We learned that its crucial to remember that your book project is different from your dissertation; that its important to showcase your clear articulation of project’s argument as it organizes the chapters in your book.  Your proposal should also include a discussion of your anticipated audience, recent and groundbreaking books that it engages, a table of contents (sometimes with BRIEF descriptions of each chapter’s argument), your estimation of the book’s length (80-100K words), and sample chapters.

Kim Guinta from Rutgers reminded us that sometimes a proposal gets rejected because the project is not a good fit for a particular press.  She advised that if you are unsure which presses might be a good fit for your manuscript, you should peruse the titles on your book shelf–whose is publishing the books you engage in your research?

One obvious and important point the editors reminded us is that you should take care to personalize your proposal and your query:  Be sure to include specifics from the press you correspond with.  If you are writing NYU Press, for instance, include references to titles published by NYU.  Explain for instance, why is NYU a good fit for your project.  And, if you chose to send multiple queries at the same time, it is ethical to disclose this detail in all of your correspondences.

Welcome to FFPP!

Welcome to FFPP!

The Faculty Fellowship Publication Program (FFPP) is the only university-wide initiative of its kind.  Sponsored by CUNY’s Office of Recruitment and Diversity, FFPP supports CUNY’s institutional goal of a diverse, high achieving professoriate, the cornerstone of CUNY’s scholarly excellence.    The FFPP initiative assists full-time untenured faculty in the design and execution of writing projects essential to their progress toward tenure. Discipline-based writing groups of peers from across the University, facilitated by senior faculty members, provide fellows with feedback on their work, which may include scholarly articles for peer-reviewed journals, books for academic presses, or, in some instances, creative writing.

University Dean Arlene Torres
University Dean Arlene Torres

University Dean Arlene Torres leads the Office of Recruitment and Diversity, and Maryann McKenzie is her Deputy.  Shelly Eversley (Baruch College) serves as Academic Director.  FFPP Mentors and working group leaders for 2016-17 are:  Moustafa Bayoumi (Brooklyn College), Matt Brim (College of Staten Island), Katherine Chen (City College), Bridgett Davis (Baruch College), Carrie Hintz (Queens College), Lina Newton (Hunter College), Debbie Sonu (Hunter College), Stephen Steinberg (Queens College), Anahi Viladrich (Queens College).

Online Bibliography and Citation Tools

Online Bibliography and Citation Tools

There are some really great digital tools that can help you organize sources and assemble bibliography and works cited lists in the most common research formats.  These tools are easy to use, (mostly) free, and they save so much time:

Zotero is your personal research assistant.  It is a free browser based plug-in that allows you to collect, organize, cite, and share your research sources.  And it stores anything–PDFs, images, audio, articles, and websites–all in your personal “library.”  Don’t let the term “plug-in” scare you.  Once you download the tool, it lives in your browser, freeing up valuable time to focus on writing.  Zotero allows you to create footnotes, end notes, in-text citations, and bibliographies in every academic format.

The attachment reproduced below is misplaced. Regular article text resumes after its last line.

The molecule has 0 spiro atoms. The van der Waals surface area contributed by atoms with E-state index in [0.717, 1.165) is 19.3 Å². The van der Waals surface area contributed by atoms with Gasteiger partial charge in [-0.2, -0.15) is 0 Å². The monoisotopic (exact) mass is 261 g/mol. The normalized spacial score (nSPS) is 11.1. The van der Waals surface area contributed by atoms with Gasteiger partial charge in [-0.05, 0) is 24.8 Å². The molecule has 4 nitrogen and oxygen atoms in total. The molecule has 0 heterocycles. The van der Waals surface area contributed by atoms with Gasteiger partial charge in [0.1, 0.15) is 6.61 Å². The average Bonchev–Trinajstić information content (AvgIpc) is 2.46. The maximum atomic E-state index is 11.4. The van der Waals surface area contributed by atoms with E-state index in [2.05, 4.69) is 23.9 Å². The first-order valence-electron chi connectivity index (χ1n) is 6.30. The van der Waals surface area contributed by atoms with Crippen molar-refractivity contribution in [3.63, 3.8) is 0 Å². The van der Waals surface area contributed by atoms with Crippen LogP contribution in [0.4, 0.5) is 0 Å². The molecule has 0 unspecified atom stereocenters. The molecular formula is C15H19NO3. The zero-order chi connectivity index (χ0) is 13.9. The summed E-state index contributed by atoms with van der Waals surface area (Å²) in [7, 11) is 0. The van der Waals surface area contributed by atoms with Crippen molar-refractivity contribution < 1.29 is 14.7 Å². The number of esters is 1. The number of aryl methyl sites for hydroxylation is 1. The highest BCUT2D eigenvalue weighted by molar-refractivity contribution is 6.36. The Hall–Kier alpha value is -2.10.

Docear is a open source reference manager that offers PDF metadata retrieval, free online back up, and a monitoring function for new files (images, PDFs, etc.).  It also has an MS word add-0n.  You have full control over your data, and there is no registration requirement.

Bib Me is a fully automatic bibliography maker that auto-fills.  It provides an easy way to build a works cited page in MLA, APA, and Chicago formats.  A professional account allows you to save every bibliography.

Cite This For Me allow you to automatically create website citations in APA, MLA, Chicago, or Harvard formats.  It also comes with a Google Chrome extension.

 

Arab American Book Award

Arab American Book Award

Congratulations to FFPP Mentor Moustafa Bayoumi (Brooklyn College)won the 2016 Arab American Book Award for his This Muslim American Life:  Dispatches from the War on Terror (NYU 2015)!

51utfcluoyl-_ux250_His book argues “To be a Muslim American today often means to exist in a space between exotic and dangerous, victim and villain, simply because of the assumptions people carry about you. In the gripping essays in This Muslim American Life, Bayoumi exposes how contemporary politics, movies, novels, media experts and more have together produced a culture of fear and suspicion that not only willfully forgets the Muslim-American past, but also threatens all of our civil liberties in the present.”

His first book, How Does it Feel to Be a Problem:  Being Young and Arab in America (Penguin 2009), also won the Arab American Book Award as well as the American Book Award in 2010.